B.J. Upton returned from the disabled list Saturday and rejoined a Braves team that went 12-5 in his absence and a lineup that sizzled during an eight-game winning streak, scoring five or more runs in an inning in each of the past five games through Friday.
“He said, ‘Fredi, I hope I don’t (expletive) this up,’” Braves manager Fredi Gonzalez said Saturday, smiling as he shared part of his conversation with the center fielder.
A little later, Upton said something similar while kidding around with Jason Heyward, the right fielder who shifted over and did strong work in center after the Braves lost Upton (adductor muscle strain) and Reed Johnson (Achilles tendinitis).
The Braves hit .330 with 11 homers and 57 runs in an eight-game hitting streak before Saturday.
“Obviously you want to be out there, but the team’s been fun to watch,” said Upton, who saw some of Friday’s 6-4 win against Philadelphia after finishing his third and final injury-rehab game with Triple-A Gwinnett.
Upton hit a majors-worst .177 with 10 doubles, eight homers, 20 RBIs and 102 strikeouts in 277 at-bats, and he had seven stolen bases in 84 games before he was hurt July 12 attempting a sliding catch.
After flying to Philadelphia on Saturday morning, he described why he felt better about some things following his rehab stint at Gwinnett. He did one-on-one work there with Braves special assistant Lee Elia, Tampa Bay’s hitting coach in 2003-05 when Upton was a Rays prospect.
Upton has said several times this season that he wanted to get back to being the hitter he was at the beginning of his career, when he hit balls to every field and had a much higher batting average than in recent seasons after morphing into primarily a pull-hitting power guy.
“He was in Tampa with me, and he had seen me when he was on the other side coaching against me,” Upton said of Elia, who was on Seattle’s coaching staff in 2008, Upton’s second full season in the majors. “He just put some things in my mind that I used to do. That’s what we worked on for three days. I picked up on them fairly quickly.”
What did they work on?
“Just some things that I had gotten away from, like the fact that I was able to really drive the ball the other way” earlier in his career, Upton said. “That’s something that I had been looking to do all year. A lot of times this year when I hit the ball that way (to right field) it was kind of soft or it’s a lazy pop fly. I was able to get some backspin on some balls to the opposite field (at Gwinnett). That’s what I wanted to accomplish all year.”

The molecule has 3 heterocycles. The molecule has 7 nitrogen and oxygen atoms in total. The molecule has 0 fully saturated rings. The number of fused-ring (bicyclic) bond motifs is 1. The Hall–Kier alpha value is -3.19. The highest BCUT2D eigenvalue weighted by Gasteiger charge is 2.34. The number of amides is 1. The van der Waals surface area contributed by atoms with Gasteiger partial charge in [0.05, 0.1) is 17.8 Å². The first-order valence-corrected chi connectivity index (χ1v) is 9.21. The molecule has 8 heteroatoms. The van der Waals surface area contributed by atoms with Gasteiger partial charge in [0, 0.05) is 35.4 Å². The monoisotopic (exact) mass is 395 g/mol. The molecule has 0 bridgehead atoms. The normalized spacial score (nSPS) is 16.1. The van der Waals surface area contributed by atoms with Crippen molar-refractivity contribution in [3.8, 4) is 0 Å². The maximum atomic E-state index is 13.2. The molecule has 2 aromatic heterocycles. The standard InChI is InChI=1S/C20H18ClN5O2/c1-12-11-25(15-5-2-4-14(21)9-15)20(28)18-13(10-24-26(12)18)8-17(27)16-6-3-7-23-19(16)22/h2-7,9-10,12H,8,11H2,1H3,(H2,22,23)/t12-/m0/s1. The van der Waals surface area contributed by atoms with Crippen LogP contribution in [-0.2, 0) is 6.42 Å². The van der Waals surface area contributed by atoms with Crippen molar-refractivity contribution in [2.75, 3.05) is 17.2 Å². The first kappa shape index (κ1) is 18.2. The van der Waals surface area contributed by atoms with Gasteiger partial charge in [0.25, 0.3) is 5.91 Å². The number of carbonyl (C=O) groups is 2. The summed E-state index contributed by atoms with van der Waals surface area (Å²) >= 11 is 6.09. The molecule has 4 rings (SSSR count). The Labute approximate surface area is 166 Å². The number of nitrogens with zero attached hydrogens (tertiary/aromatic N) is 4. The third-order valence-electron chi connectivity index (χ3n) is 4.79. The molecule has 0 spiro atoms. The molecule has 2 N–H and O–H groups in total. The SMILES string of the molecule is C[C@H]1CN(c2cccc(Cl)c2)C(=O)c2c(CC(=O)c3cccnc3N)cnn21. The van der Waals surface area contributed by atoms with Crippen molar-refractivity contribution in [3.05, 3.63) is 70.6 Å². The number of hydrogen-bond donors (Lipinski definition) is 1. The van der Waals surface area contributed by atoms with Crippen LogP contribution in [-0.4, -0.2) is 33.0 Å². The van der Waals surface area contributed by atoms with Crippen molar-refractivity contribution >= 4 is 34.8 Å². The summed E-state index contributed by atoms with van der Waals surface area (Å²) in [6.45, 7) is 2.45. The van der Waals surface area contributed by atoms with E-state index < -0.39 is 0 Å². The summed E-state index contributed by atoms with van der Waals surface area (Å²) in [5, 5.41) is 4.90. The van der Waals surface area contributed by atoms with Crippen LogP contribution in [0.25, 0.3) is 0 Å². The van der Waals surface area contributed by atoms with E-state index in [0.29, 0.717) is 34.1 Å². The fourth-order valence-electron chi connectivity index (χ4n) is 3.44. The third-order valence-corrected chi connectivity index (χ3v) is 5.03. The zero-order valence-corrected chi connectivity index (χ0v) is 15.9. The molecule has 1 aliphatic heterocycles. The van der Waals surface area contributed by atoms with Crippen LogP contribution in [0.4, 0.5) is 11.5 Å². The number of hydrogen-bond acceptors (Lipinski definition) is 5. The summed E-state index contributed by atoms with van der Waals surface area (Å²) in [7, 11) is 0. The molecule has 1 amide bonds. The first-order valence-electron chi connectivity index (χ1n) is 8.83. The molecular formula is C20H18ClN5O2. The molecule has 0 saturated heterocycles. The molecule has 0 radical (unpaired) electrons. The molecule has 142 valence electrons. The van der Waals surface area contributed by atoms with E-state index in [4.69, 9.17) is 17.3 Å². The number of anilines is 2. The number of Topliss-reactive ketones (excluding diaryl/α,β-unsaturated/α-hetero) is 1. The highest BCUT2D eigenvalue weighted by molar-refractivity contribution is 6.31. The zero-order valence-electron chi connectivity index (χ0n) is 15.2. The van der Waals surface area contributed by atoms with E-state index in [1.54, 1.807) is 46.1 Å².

In his first full season in 2007, Upton hit .300 with 24 homers and a .386 on-base percentage. In 2008, he hit .273 with 37 doubles, nine homers, 44 stolen bases and a .383 OBP.
“Early in my career I hit the ball the other way so well that I had to learn how to pull,” he said. “I think over the years I learned how to pull and I lost what got me here.”
Upton also is realistic about his statistics this season. With more than two-thirds of the season completed, he likely will have the worst season of his career regardless of how he does in August and September.
“At this point, the numbers don’t matter,” he said. “Our goal is to make it to the postseason.”
Laird to 15-day DL: To open a spot for Upton, the Braves placed catcher Gerald Laird on the 15-day disabled list. He had a procedure Wednesday to remove a kidney stone and would not have been able to play for several more days anyway. The DL designation is retroactive to July 26, the day after Laird last played.
Gonzalez said Laird was scheduled to see the doctor again Monday and would join the team in Washington at some point during the three-day series against the Nationals that begins Monday. He won’t be eligible to play until Aug. 10.
Lineup shuffle: After starting all eight games during the winning streak before Saturday, Heyward was out of the lineup, as B.J. Upton was in center field Saturday. Justin Upton started in right and rookie Joey Terdoslavich in left.
Heyward hit .344 with three homers in the past eight games and was 10-for-25 with 11 runs and eight RBIs during a six-game hitting streak before Saturday.
Gonzalez wanted to give Heyward and hot-hitting catcher Brian McCann a rest and said that both would play Sunday in the series finale against Phillies lefty Cliff Lee.
McCann started seven of the past eight games and had three homers and nine RBIs in his past four. He batted .349 with nine homers and 27 RBIs in his past 29 games.
The Phillies started lefty John Lannan on Saturday. Heyward was 1-for-11 against him and McCann 8-for-33.